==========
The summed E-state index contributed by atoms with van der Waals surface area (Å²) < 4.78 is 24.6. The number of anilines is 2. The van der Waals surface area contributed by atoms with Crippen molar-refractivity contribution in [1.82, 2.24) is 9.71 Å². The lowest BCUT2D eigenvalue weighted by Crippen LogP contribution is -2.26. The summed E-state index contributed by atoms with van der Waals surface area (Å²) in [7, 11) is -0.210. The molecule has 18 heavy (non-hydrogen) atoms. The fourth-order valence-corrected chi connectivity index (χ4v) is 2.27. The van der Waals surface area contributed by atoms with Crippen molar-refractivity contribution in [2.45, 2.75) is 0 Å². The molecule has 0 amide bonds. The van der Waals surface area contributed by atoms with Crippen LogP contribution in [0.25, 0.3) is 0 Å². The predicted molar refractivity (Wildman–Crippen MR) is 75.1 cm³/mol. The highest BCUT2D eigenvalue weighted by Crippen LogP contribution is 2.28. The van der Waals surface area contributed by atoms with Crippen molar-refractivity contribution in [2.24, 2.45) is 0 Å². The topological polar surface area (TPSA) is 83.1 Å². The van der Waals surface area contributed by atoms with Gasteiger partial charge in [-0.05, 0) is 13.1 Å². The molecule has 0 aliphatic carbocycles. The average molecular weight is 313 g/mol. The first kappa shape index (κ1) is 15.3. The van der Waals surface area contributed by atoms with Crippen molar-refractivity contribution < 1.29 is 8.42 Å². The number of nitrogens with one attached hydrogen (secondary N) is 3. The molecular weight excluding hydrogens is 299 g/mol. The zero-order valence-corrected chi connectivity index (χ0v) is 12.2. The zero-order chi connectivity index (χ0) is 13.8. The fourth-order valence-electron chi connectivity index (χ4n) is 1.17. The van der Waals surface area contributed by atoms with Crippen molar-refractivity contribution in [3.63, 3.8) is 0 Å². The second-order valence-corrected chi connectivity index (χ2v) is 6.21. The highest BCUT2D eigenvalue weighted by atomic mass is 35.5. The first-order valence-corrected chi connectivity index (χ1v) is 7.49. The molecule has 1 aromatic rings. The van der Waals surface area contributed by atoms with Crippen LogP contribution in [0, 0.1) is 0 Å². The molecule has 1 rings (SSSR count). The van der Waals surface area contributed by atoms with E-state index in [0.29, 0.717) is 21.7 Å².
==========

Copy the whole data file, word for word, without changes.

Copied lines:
The summed E-state index contributed by atoms with van der Waals surface area (Å²) < 4.78 is 24.6. The number of anilines is 2. The van der Waals surface area contributed by atoms with Crippen molar-refractivity contribution in [1.82, 2.24) is 9.71 Å². The lowest BCUT2D eigenvalue weighted by Crippen LogP contribution is -2.26. The summed E-state index contributed by atoms with van der Waals surface area (Å²) in [7, 11) is -0.210. The molecule has 18 heavy (non-hydrogen) atoms. The fourth-order valence-corrected chi connectivity index (χ4v) is 2.27. The van der Waals surface area contributed by atoms with Crippen molar-refractivity contribution in [2.45, 2.75) is 0 Å². The molecule has 0 amide bonds. The van der Waals surface area contributed by atoms with Crippen LogP contribution in [0.25, 0.3) is 0 Å². The predicted molar refractivity (Wildman–Crippen MR) is 75.1 cm³/mol. The highest BCUT2D eigenvalue weighted by Crippen LogP contribution is 2.28. The van der Waals surface area contributed by atoms with Crippen molar-refractivity contribution in [2.24, 2.45) is 0 Å². The topological polar surface area (TPSA) is 83.1 Å². The van der Waals surface area contributed by atoms with Gasteiger partial charge in [-0.05, 0) is 13.1 Å². The molecule has 0 aliphatic carbocycles. The average molecular weight is 313 g/mol. The first kappa shape index (κ1) is 15.3. The van der Waals surface area contributed by atoms with Crippen molar-refractivity contribution < 1.29 is 8.42 Å². The number of nitrogens with one attached hydrogen (secondary N) is 3. The molecular weight excluding hydrogens is 299 g/mol. The zero-order valence-corrected chi connectivity index (χ0v) is 12.2. The zero-order chi connectivity index (χ0) is 13.8. The fourth-order valence-electron chi connectivity index (χ4n) is 1.17. The van der Waals surface area contributed by atoms with Crippen molar-refractivity contribution in [3.63, 3.8) is 0 Å². The second-order valence-corrected chi connectivity index (χ2v) is 6.21. The highest BCUT2D eigenvalue weighted by atomic mass is 35.5. The first-order valence-corrected chi connectivity index (χ1v) is 7.49. The molecule has 1 aromatic rings. The van der Waals surface area contributed by atoms with Crippen LogP contribution in [0, 0.1) is 0 Å². The molecule has 1 rings (SSSR count). The van der Waals surface area contributed by atoms with E-state index in [0.29, 0.717) is 21.7 Å².